My name is Claudia Breitkreuz and I am working in the group of Dr. Thomas Reitz “Field Experimental Soil Ecology – GCEF” at the UFZ in Halle. I studied Biology at the Leipzig University until 2015. After the completion of my Master Thesis under supervision of Dr. Thomas Reitz and PD Dr. Mika Tarkka - “Impact of drought and plant communities on the functional diversity of the genus Pseudomonas” – I successfully applied for a DBU scholarschip for doctoral researchers. In the application process, iDiv and especially yDiv offered great support and this convinced me to become a member of iDiv as doctoral researcher in the “Young Biodiversity Research Training Group – yDiv”.
I focus my research mainly on microbial communities in soils, their functional and structural diversity as well as plant microbe interactions in the context of climate change. Particularly, I am interested in how microbial communities preserve ecosystem services and productivity even under stress conditions like drought and nutrient deficiency. Therefore my current research is about functional and structural diversity of plant growth promoting rhizobacteria (PGPR) in agricultural ecosystems under drought stress conditions using wheat as a case study.
The title of my project is “Impact of plant growth promoting rhizobacteria (PGPR) on stress resistance of winter wheat”. Global change is one of the major topics of our contemporary society. Climate models predict a decrease in summer precipitation and an increase in average annual temperatures. These changes in environmental conditions have severe consequences for the agricultural productivity in Germany. Taking in account existing data of the past years, yield losses were already recorded in combination with longer drought periods occurring in summer and spring months. The risks of yield loss will increase, especially in regions with soils characterized by low water retention capacities and nutrient availabilities. The negative effects on the agricultural productivity can be mitigated by so called plant growth promoting rhizobacteria. These bacteria provide a wide range of functional traits enabling them to support plants growth even under drought stress conditions. Until now, a lot of studies have been done in arid regions showing the positive effect of PGPR on agricultural productivity, but only a few studies exist for Germany. In order to moderate the impact of climate change on agricultural systems my project addresses the microbial communities in the soils identifying important mechanisms in structural and functional diversity of the whole community and single species to increase resistance of agro-ecosystems in Germany to climate change. The main questions are how quickly and to what extent structural and/or functional adaptation of the microbial communities in the soil are going to happen and do these adaptations really reduce drought stress for wheat plants. I expect to happen the adaptation of the communities to drought stress and additionally that the adapted communities reduce drought stress by promoting root growth and improving nutritional supply for the plants. typo3/#_msocom_1Furthermore, I expect that the microbial community responses differ among farming systems, soil type and wheat cultivar being more pronounced for ecological farming systems, in sandy soils and for drought sensitive wheat cultivars.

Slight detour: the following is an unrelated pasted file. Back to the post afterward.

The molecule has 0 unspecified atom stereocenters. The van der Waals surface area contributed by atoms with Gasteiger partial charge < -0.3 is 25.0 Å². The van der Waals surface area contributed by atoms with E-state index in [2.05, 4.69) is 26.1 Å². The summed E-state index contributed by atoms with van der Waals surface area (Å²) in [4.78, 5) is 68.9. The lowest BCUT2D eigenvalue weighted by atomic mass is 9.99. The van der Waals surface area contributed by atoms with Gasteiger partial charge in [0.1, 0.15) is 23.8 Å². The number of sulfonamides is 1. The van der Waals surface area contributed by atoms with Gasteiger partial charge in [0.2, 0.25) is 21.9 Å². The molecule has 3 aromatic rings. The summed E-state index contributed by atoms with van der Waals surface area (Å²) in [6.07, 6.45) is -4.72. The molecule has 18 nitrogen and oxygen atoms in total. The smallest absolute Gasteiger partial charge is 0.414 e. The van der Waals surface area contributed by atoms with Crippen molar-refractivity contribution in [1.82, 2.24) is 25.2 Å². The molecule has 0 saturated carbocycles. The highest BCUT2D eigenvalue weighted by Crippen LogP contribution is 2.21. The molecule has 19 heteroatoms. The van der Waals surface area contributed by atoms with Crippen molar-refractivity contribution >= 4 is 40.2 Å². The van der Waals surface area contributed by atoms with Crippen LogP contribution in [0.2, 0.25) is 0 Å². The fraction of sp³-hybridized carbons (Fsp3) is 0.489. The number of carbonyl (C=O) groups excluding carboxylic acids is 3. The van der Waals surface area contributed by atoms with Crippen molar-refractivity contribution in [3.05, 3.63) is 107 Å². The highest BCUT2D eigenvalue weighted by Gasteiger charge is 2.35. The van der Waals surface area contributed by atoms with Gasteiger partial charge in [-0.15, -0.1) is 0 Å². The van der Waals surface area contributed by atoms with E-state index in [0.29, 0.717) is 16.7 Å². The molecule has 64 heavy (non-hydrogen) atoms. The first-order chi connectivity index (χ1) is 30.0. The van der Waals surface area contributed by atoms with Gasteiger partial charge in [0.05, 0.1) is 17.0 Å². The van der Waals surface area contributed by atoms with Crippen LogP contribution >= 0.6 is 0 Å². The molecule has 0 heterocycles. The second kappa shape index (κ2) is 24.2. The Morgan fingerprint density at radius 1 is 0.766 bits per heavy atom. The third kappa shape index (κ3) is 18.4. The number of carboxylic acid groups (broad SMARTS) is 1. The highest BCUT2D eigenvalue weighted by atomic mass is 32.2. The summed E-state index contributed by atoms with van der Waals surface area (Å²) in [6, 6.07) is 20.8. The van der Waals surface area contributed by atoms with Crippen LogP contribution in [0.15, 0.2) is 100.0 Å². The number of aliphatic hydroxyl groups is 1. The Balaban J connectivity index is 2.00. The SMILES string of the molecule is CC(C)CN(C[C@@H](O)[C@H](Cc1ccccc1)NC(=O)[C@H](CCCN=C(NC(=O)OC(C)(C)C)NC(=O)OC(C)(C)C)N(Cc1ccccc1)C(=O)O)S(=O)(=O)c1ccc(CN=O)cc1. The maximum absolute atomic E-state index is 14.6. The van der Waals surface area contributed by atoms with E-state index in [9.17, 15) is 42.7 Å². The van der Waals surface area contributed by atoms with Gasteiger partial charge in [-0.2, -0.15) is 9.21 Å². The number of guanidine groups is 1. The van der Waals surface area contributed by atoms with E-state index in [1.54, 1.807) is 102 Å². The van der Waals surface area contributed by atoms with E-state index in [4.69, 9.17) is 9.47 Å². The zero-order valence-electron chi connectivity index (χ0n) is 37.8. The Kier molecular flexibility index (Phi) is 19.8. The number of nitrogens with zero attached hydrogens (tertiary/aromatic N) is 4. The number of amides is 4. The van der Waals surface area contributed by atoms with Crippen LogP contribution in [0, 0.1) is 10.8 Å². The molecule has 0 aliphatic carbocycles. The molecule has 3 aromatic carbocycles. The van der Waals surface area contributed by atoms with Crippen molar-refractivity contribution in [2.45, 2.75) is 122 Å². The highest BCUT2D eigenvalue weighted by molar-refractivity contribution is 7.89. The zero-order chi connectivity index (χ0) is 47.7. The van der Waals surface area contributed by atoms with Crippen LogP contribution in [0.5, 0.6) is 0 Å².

With this work I refer to the iDiv questions concerning biodiversity patterns and functions as I investigate the structural and functional diversity of the soil borne microbial communities that promote plant growth under drought over the year. Since wheat is the most intensively cultivated cereal in Germany and plays an important role in food industry, it is essential to understand the impact of climate change on the interactions between microbial communities in agricultural soils and wheat. Knowledge on wheat-microbe interactions is fundamental for ensuring yield and guaranteeing production security under stress conditions.
PhD Student at the Department of Soil Ecology, Leipzig University, Germany
Supervised by Prof. Dr. François Buscot, PD Dr. Mika Tarkka and Dr. Thomas Reitz
Research Assistant in the group of Dr. Thomas Reitz, Field Experimental Soil Ecology – GCEF, UFZ Halle, Germany
Master of Science in Biology, Leipzig University, Germany
Thesis title: “The impact of drought and plant communities on the functional diversity of the genus Pseudomonas"
Master studies in Biology, Leipzig University, Germany
Core subject: “Biodiversity and Evolution: Plants”
Bachelor of Science in Biology, Leipzig University, Germany
Thesis title: “Vorstellung einer Methode zur Vermessung der Blattnervatur an herbarisierten Blättern”
Bachelor studies in Biology, Leipzig University, Germany
Helmholtz-Zentrum für Umweltforschung - UFZ